Joseph M. Monks: Two of my screenplays are currently in development. Commodity Films, who’s distributing The Bunker, is working with me on a screenplay entitled The Crate, which is also not a straight-up horror film, but more of a gritty, urban fantasy. I think that one’s a heck of a lot more accessible than The Bunker, so it would be a nice follow-up piece, as it’d appeal to a much wider audience. The other film is entitled Casey’s Attic, and that’s more of a rollercoaster-ride horror film, in the vein of some of the classic ‘80s fright fests. Supernatural goings-on, teenagers in danger, high school angst, and a lot of blood. That project is something Commodity Films and Sometimes, Dead Is Better Films are both working on, and seeking financing for.

[2vs8]: When you were younger something someone told you... that you still remember, but it was a creepy not good memory?

Joseph M. Monks: Early on in high school, I got lucky. My 9th grade English teacher had all sorts of problems with me as a student. She hated the fact that I liked to use semicolons—and knew how to use them properly. All she wanted was to teach the trite, boring, four-paragraph essay, Hemmingway’s short, choppy sentence structure, and that was it. We did not get along. Eventually, she dropped me from advanced English, and I wound up in a class with a real pro. A HS teacher who could have been a professor at any college. After the first week, she calls me up after class and says to me, “What the hell are you doing in here?” That was Marjorie Harris, who I dedicated my first book to, because she became my mentor. But during that period prior to me getting booted, I got sent to a guidance counselor because what I liked to write was horror. Today? I probably wouldn’t even have graduated, some frightened teacher would have called the cops on me long before I sniffed a diploma. But anyway, this one guy is talking to me, trying to decide if I’m a psycho, and he hits me with, “You know, when you spend time looking into the darkness, the darkness looks back into you.” At the time, I’m what? 14? I had no idea he was paraphrasing Nietzsche. I just thought, “Wow, that’s pretty cool.” But later? Yeah, it did seem like a creepy kind of warning. And I’m sure that’s what he was trying to convey. “Stop doing what you’re doing. This horror thing is no good.” Luckily, I didn’t listen. I love the genre. Doesn’t mean I sit around the house morose and maudlin, listening to old Cure CDs and The Smiths on rotation. (Though I love both bands and am a huge fan of gothic music). I have a good time with it. I like scaring people. I’m no different than the engineer who designs a thrill ride for an amusement park. I just prefer using dark fiction to do it instead of a 70 MPH adrenaline jolt. I owe a lot to Marge Harris for recognizing I wasn’t a nut job, and had potential. She made me believe there was a future in this, not just a forest worth of trees being sacrificed to the god of Smith-Corona for my work. I still remember the creepy feeling of the Nietzsche line I was fed in high school. I’m just glad I found it motivational more so than allowing it to turn me away from what I knew I wanted to do with my life.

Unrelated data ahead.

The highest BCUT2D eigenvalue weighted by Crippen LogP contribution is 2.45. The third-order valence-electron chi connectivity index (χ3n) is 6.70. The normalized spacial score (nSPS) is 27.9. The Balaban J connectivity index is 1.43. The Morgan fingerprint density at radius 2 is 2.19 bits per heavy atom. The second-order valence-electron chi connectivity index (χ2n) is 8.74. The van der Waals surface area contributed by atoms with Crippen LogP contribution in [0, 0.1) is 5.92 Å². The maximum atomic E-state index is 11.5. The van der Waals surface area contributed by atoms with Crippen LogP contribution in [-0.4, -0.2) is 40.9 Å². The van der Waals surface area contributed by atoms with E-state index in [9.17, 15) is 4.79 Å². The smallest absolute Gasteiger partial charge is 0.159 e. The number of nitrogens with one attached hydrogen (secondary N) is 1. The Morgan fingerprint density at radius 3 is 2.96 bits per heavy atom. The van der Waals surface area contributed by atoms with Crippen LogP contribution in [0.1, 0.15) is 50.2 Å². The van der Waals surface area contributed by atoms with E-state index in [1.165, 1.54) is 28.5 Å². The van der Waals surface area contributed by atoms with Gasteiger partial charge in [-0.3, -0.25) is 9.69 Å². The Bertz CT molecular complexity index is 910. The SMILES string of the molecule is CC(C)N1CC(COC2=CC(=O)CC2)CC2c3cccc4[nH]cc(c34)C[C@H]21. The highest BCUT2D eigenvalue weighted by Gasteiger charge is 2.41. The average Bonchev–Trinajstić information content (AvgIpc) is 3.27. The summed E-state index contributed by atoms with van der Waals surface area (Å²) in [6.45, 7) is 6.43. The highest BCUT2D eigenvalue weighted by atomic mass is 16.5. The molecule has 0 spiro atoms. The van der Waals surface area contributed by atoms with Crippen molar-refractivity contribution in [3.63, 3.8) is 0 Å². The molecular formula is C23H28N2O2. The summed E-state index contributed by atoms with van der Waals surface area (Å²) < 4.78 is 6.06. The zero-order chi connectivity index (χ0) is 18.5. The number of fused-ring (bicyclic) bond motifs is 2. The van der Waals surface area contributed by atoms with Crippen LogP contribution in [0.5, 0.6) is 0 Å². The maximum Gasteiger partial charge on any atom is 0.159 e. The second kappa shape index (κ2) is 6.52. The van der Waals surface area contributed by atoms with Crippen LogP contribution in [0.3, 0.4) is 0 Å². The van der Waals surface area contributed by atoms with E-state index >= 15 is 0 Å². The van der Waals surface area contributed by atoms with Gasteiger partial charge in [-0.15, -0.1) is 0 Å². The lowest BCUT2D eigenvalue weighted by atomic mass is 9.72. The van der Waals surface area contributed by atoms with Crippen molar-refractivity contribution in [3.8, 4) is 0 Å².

3 comments:

youngelfman said...

Awesome interview! Can't wait to hear more about Joseph M. Monks and THE BUNKER. Without a doubt I will be first in line to get a copy of THE BUNKER when it is in distribution. I have his book STUFF OUT'A MY HEAD ...very cool. I feel like this guy is a real on the go, wheels always spinning, creative force and we will be enjoying a great deal more from him!

TexaGermaNadian said...

Neat interview with him! Just wanted to stop over real quick and say thanks for linking up to the hop once again this weekend. Hope you had a great one and maybe even found some fun new reads :) All the best!

youngelfman said...

I recently had the chance to meet Joseph M. Monks while in Louisville, KY at the Fright Night Weekend horror convention. He is a super cool, nice guy and it was awesome to meet him in person and get to chat. I am also excited to see what follow-up projects to THE BUNKER he has in the works. Joe was there in good company as John Carpenter was at the convention as well.